The case: Small business owner and Christian Lorie Smith does not want to create websites for same-sex weddings, but this would go against Colorado’s anti-discrimination law. Smith has not yet rejected any same-sex customers and is suing the state to show that the law violates her First Amendment rights by forcing her to publish messages against her religion.
Remember the cake shop? In 2018, the Supreme Court ruled in favor of a Colorado baker who refused to bake a cake for a same-sex wedding. But that decision left the larger constitutional question about the distinction between speech and discrimination unanswered. That could now be decided in Smith’s case.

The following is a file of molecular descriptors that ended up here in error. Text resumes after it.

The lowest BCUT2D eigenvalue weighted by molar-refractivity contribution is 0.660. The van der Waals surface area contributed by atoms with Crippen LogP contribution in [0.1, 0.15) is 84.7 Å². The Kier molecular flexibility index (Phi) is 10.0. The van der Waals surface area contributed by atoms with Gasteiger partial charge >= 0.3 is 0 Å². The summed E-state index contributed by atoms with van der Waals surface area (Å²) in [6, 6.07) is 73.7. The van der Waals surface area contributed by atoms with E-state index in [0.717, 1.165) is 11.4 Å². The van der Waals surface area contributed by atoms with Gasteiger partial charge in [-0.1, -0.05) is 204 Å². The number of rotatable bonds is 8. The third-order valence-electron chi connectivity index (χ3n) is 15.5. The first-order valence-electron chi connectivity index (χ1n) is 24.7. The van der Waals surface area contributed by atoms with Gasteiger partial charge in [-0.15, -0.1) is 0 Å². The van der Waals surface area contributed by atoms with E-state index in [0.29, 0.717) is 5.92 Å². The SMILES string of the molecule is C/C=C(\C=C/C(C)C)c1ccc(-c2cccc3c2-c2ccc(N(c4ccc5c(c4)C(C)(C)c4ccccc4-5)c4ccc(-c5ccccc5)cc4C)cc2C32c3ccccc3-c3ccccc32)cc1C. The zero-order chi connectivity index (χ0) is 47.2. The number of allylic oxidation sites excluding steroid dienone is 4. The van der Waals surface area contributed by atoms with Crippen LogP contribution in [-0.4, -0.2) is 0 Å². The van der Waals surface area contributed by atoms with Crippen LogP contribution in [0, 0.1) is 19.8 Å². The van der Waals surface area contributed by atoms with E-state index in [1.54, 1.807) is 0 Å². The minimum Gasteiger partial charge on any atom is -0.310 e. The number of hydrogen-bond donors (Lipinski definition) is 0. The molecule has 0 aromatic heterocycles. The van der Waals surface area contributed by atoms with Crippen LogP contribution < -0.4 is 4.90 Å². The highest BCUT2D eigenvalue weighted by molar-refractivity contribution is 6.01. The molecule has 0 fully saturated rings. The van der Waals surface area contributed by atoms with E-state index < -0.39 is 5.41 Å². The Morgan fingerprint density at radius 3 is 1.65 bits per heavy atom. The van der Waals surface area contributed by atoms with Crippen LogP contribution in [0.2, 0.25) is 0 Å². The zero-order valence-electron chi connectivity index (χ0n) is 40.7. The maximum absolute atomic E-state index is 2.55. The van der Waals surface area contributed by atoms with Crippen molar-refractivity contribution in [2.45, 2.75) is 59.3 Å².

Why it matters: The Supreme Court will draw the line between speech and discrimination in this case. Is a business owner’s decision to decline a service a form of freedom of speech or discrimination? The conservative-dominated Court will likely rule in favor of Smith.
→ From conservatives: Justices Clarence Thomas and Neil Gorsuch argued that this situation is not comparable to a hotel denying rooms based on race or sexual identity; Smith is creating a highly customized product for her customers. They believe Colorado shouldn’t be able to force her expression.
→ From liberals: Justices Sonia Sotomayor and Ketanji Brown Jackson disagreed with Thomas and Gorsuch’s hotel hypothetical and argued that ruling in favor of Smith could lead to racial discrimination.